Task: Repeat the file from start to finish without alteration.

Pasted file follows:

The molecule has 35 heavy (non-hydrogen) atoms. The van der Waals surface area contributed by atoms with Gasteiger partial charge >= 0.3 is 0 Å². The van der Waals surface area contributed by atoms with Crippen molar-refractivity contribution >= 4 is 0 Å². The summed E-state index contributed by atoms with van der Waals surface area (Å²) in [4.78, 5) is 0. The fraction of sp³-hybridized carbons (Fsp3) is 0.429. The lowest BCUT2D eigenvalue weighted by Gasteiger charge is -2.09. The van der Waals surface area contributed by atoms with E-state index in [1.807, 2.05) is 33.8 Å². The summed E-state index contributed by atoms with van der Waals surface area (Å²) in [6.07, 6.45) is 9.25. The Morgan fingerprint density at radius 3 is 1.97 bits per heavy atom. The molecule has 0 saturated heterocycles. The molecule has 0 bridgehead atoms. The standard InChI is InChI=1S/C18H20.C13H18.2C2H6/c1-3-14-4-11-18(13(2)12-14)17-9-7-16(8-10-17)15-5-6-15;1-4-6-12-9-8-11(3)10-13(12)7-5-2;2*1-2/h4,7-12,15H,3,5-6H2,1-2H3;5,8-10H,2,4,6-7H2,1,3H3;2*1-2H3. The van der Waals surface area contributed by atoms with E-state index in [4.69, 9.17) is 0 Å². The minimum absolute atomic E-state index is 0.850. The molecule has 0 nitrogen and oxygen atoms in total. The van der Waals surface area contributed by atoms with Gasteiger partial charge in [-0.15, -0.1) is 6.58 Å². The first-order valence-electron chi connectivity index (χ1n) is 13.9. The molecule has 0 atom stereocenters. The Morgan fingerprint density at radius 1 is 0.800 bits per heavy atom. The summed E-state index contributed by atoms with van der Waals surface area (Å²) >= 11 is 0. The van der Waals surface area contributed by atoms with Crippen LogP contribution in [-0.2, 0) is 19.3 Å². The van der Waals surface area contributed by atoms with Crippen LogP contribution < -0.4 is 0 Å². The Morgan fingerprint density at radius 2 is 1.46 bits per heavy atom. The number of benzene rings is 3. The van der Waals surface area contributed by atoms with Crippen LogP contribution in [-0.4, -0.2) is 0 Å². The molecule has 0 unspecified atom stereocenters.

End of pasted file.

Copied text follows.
The molecule has 35 heavy (non-hydrogen) atoms. The van der Waals surface area contributed by atoms with Gasteiger partial charge >= 0.3 is 0 Å². The van der Waals surface area contributed by atoms with Crippen molar-refractivity contribution >= 4 is 0 Å². The summed E-state index contributed by atoms with van der Waals surface area (Å²) in [4.78, 5) is 0. The fraction of sp³-hybridized carbons (Fsp3) is 0.429. The lowest BCUT2D eigenvalue weighted by Gasteiger charge is -2.09. The van der Waals surface area contributed by atoms with E-state index in [1.807, 2.05) is 33.8 Å². The summed E-state index contributed by atoms with van der Waals surface area (Å²) in [6.07, 6.45) is 9.25. The Morgan fingerprint density at radius 3 is 1.97 bits per heavy atom. The molecule has 0 saturated heterocycles. The molecule has 0 bridgehead atoms. The standard InChI is InChI=1S/C18H20.C13H18.2C2H6/c1-3-14-4-11-18(13(2)12-14)17-9-7-16(8-10-17)15-5-6-15;1-4-6-12-9-8-11(3)10-13(12)7-5-2;2*1-2/h4,7-12,15H,3,5-6H2,1-2H3;5,8-10H,2,4,6-7H2,1,3H3;2*1-2H3. The van der Waals surface area contributed by atoms with E-state index in [4.69, 9.17) is 0 Å². The minimum absolute atomic E-state index is 0.850. The molecule has 0 nitrogen and oxygen atoms in total. The van der Waals surface area contributed by atoms with Gasteiger partial charge in [-0.15, -0.1) is 6.58 Å². The first-order valence-electron chi connectivity index (χ1n) is 13.9. The molecule has 0 atom stereocenters. The Morgan fingerprint density at radius 1 is 0.800 bits per heavy atom. The summed E-state index contributed by atoms with van der Waals surface area (Å²) >= 11 is 0. The van der Waals surface area contributed by atoms with Crippen LogP contribution in [-0.2, 0) is 19.3 Å². The van der Waals surface area contributed by atoms with Crippen LogP contribution < -0.4 is 0 Å². The Morgan fingerprint density at radius 2 is 1.46 bits per heavy atom. The number of benzene rings is 3. The van der Waals surface area contributed by atoms with Crippen LogP contribution in [-0.4, -0.2) is 0 Å². The molecule has 0 unspecified atom stereocenters.